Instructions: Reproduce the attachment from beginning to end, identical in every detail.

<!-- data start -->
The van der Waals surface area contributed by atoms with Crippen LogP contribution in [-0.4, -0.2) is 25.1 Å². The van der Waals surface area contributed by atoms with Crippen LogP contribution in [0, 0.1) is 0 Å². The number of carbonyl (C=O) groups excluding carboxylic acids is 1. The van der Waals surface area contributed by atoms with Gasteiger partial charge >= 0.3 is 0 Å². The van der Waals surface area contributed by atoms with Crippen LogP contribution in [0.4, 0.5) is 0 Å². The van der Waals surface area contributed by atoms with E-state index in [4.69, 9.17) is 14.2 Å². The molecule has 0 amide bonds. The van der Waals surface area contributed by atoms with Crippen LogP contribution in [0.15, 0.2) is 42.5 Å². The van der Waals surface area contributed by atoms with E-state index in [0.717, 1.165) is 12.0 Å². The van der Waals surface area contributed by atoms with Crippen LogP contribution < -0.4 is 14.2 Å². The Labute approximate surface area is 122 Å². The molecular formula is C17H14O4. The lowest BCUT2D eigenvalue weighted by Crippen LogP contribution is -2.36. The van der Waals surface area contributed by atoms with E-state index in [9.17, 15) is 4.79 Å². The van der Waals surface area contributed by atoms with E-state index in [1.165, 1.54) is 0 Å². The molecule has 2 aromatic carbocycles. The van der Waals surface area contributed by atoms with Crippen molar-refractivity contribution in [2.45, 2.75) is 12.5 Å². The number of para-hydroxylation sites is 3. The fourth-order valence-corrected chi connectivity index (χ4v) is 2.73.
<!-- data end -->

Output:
The van der Waals surface area contributed by atoms with Crippen LogP contribution in [-0.4, -0.2) is 25.1 Å². The van der Waals surface area contributed by atoms with Crippen LogP contribution in [0, 0.1) is 0 Å². The number of carbonyl (C=O) groups excluding carboxylic acids is 1. The van der Waals surface area contributed by atoms with Gasteiger partial charge >= 0.3 is 0 Å². The van der Waals surface area contributed by atoms with Crippen LogP contribution in [0.4, 0.5) is 0 Å². The van der Waals surface area contributed by atoms with E-state index in [4.69, 9.17) is 14.2 Å². The molecule has 0 amide bonds. The van der Waals surface area contributed by atoms with Crippen LogP contribution in [0.15, 0.2) is 42.5 Å². The van der Waals surface area contributed by atoms with E-state index in [0.717, 1.165) is 12.0 Å². The van der Waals surface area contributed by atoms with Crippen LogP contribution < -0.4 is 14.2 Å². The Labute approximate surface area is 122 Å². The molecular formula is C17H14O4. The lowest BCUT2D eigenvalue weighted by Crippen LogP contribution is -2.36. The van der Waals surface area contributed by atoms with E-state index in [9.17, 15) is 4.79 Å². The van der Waals surface area contributed by atoms with E-state index in [1.165, 1.54) is 0 Å². The molecule has 2 aromatic carbocycles. The van der Waals surface area contributed by atoms with Crippen molar-refractivity contribution in [2.45, 2.75) is 12.5 Å². The number of para-hydroxylation sites is 3. The fourth-order valence-corrected chi connectivity index (χ4v) is 2.73.